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THE character of Josephus, as an historian, is entitled to very particular consideration, and the testimonies which he affords in support of Christianity have an especial claim to regard.

This eminent man appears to have been raised up by Providence for purposes equally remarkable and important. He stands on a distinct ground between Sacred and Heathen writers, and his works afford most valuable illustrations of the Divine Authority of the Scriptures, and of the truth of many facts on which the claims of religion rest.

Flavius Josephus was the son of Matthias, of sacerdotal extraction, and of royal descent, on the mother's side, she being of the Asmonean race; he was born at Jerusalem, A. D. 37, and died in 93. He seems to

have been educated in strict adherence to the Mosaic law.

Whiston maintained that he was a Nazarene, or Ebionite Jewish Christian. We shall, however, agreeably to the common opinion, consider him only as a believer in the Divine authority of Moses and the prophets.

He appears, indeed, to have entertained some apprehension of the approaching termination of the Jewish dispensation, as he combated the opinions of his countrymen with respect to the necessity of circumcision, maintaining that every man should be left to serve God in his own way, and he seems to have expected the fall of Jerusalem.

Whatever his religious persuasions were, he certainly established a high character by his judgment and attainments, so as to have been consulted at a very early age by those who had the direction of the public affairs.

He obtained also stations of considerable authority, and was employed in many undertakings of great moment and enterprize, in which he displayed much activity and courage. His distinguished talents enabled him to record his own actions, and to trans

mit the memorial of them, with that of the history of his country, to after ages.

He went to Rome in the 26th year of his age, A. D. 6S, and having been introduced by Aliturus, an Hebrew comedian to Poppæa, the empress, he experienced much favour from her. On his return to his country, he was appointed to the command of some forces in Galilee, and distinguished himself in the defence of Jotapata against Vespasian and Titus. When the place was reduced, he was not only pardoned at the intercession of Titus, but received into much. confidence and favour with Vespasian. He appears, indeed, to have deluded himself into a belief, or to have artfully persuaded Vespasian that he was authorized by a Divine commission, to assure him that he should fulfil the Jewish prophecies, and succeed to the Empire *. Josephus was taken by Vespasian to the siege of Jerusalem, whence after beholding the accomplishment of the ever memorable predictions of Christ in the siege and destruction of the city, he accompanied Titus to Rome, and obtained the privileges of a Roman citizen, with an

* De Bell. Jud. lib. iv. (5) c. 10. p. 1205. Edit. Hudson.

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allowance from Vespasian, which he enjoyed many years, employing his time in the study of the Greek language and in the composition of his works.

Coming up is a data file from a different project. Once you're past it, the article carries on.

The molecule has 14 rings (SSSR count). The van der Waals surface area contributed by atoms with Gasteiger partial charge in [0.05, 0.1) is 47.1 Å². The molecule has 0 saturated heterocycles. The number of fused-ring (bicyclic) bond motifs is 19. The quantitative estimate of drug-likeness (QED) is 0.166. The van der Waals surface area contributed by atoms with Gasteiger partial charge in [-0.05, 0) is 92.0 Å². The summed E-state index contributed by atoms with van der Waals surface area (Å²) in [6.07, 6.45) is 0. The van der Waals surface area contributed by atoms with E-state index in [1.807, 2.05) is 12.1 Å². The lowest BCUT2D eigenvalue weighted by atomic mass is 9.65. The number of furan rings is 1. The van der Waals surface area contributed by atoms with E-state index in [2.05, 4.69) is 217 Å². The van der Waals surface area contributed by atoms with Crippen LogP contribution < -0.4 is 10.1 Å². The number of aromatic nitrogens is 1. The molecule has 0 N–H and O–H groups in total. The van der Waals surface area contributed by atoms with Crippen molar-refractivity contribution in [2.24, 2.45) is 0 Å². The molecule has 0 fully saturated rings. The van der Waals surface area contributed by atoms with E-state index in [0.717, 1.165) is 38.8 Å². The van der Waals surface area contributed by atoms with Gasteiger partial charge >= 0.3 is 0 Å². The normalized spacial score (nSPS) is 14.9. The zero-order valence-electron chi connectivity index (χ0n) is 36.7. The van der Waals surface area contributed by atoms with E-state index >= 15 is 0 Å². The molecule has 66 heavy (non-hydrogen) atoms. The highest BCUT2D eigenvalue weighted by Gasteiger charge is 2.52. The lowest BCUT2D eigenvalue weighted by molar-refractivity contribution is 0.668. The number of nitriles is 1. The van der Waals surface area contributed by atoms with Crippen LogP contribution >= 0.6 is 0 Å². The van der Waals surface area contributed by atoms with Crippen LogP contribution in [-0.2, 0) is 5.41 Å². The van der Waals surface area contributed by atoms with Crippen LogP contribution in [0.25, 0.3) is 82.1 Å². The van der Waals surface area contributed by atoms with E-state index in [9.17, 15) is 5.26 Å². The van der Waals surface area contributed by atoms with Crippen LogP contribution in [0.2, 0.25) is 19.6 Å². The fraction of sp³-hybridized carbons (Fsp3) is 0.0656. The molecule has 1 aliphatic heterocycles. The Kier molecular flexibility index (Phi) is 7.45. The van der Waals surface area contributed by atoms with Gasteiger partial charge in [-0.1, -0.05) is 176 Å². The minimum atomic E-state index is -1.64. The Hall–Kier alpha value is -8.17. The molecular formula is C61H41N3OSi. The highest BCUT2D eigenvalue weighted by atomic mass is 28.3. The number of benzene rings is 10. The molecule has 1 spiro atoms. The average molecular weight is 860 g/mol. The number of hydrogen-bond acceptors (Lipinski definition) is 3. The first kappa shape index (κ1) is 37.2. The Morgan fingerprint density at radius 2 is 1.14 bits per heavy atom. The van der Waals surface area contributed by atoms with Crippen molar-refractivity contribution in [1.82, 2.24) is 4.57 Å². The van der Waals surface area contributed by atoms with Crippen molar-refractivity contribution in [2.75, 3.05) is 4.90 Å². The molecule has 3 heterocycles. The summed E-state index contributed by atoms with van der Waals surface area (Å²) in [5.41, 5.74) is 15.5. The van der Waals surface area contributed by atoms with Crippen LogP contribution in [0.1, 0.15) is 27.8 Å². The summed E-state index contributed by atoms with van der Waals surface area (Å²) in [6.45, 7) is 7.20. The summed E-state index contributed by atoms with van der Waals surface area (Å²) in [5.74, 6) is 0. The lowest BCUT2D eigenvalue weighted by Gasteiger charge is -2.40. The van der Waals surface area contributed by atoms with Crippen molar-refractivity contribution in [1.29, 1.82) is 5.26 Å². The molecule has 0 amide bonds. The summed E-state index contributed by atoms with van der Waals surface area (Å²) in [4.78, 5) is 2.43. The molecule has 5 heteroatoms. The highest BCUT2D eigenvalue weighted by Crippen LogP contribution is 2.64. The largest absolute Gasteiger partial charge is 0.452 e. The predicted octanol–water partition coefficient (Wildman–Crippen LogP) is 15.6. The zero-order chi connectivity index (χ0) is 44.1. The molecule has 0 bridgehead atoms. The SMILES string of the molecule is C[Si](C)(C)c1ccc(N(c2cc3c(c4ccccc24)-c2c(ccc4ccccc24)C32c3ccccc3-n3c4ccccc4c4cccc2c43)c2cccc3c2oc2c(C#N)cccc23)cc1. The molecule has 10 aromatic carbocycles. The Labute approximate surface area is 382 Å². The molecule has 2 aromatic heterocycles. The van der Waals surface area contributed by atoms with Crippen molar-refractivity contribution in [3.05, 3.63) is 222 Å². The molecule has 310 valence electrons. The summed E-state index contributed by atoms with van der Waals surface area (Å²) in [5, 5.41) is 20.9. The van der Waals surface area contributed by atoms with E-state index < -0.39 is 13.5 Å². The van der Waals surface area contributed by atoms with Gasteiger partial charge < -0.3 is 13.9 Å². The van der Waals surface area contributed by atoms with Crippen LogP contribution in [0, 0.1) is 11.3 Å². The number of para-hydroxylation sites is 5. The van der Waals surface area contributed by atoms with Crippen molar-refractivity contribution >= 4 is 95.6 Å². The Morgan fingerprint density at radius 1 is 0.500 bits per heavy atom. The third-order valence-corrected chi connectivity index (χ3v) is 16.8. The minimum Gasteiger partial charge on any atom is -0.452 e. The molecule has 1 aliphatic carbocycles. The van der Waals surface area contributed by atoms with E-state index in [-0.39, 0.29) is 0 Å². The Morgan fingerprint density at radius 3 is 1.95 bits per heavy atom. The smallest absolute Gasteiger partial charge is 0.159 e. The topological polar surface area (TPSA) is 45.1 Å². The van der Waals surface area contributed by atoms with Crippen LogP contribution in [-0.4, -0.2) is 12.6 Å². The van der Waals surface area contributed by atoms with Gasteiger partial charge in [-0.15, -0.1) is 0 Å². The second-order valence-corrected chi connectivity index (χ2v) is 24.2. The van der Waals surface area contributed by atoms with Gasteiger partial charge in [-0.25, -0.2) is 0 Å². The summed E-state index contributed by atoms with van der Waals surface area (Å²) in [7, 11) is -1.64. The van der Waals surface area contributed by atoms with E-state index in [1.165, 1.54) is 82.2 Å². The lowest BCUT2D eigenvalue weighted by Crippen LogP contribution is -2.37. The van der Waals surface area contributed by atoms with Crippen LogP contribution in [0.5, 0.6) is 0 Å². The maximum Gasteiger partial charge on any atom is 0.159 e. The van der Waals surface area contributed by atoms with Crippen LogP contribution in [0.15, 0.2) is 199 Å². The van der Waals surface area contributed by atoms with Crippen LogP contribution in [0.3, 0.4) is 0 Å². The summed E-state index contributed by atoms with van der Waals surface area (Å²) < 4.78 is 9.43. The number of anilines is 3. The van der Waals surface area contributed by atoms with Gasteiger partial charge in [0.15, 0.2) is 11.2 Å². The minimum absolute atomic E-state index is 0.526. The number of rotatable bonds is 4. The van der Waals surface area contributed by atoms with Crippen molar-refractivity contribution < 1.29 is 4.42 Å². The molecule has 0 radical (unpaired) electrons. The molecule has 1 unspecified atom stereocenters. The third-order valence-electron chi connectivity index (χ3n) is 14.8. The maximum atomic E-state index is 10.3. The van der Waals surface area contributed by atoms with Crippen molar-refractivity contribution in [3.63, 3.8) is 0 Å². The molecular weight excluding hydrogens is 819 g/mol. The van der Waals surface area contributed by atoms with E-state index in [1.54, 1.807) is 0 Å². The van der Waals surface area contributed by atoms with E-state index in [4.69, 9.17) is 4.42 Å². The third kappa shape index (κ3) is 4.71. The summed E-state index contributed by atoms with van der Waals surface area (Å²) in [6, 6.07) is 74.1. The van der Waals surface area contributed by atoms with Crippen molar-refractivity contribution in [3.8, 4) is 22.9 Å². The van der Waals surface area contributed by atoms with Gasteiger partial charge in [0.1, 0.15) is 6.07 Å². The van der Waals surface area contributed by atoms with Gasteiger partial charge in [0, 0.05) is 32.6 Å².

The productions of Josephus consist of the Jewish Antiquities, the War of the Jews, his own Life, and two books against Apion. The authenticity of the principal works though assailed by Harduin, is fully established. Some smaller pieces are ascribed to him, particularly a work entitled the "Maccabees," or a Discourse on the "Em


pire of Reason," in which is related the martyrdom of Eleazer, and of a woman and her seven sons for refusing to abjure their faith. It has been doubted whether this, be the work of Josephus, and though the history is related with solemnity as real, and is assigned to the time of Antiochus, it seems to be considered by Grotius as a fiction, or as embellished at least with many fictitious circumstances *.

Josephus wrote his history of the Jewish war at the command of Vespasian. Some think that it was first composed in Hebrew; and Hebrew nts either of this


* Grot. 1

original, or of a subsequent version are occasionally mentioned, in particular one which was in the Vatican. The history which was finished about A. D. 76. was presented to Vespasian in the Greek language *, and the Emperor with his own hand wrote an order for its being published. It afterwards obtained the approbation of Julius Archelaus†, a distinguished Jew, of Herod, and of King Agrippa. It was deposited in the public library at Rome, and a statue was erected in honour of the author §. The work must have attracted great attention at Rome, at the time when the Jewish nation was brought greatly into notice by their obstinate rebellion, and by the distinguished victories and triumph of Vespasian and Titus to whose honour an arch was erected at Rome, on which are still to be seen the sculptured representations of the vessels and ornaments of the temple of Jerusalem. The golden table, and the candle

See Willes's First Discourse prefixed to L'Estrange's Translation of Josephus; and Ant. lib. x. c. 10. p. 458. + Fabricius de Joseph.

Cont. Apion, lib. i. § 9. et de Vit. Joseph.

§ Euseb. H. E. lib. iii. c. 9.

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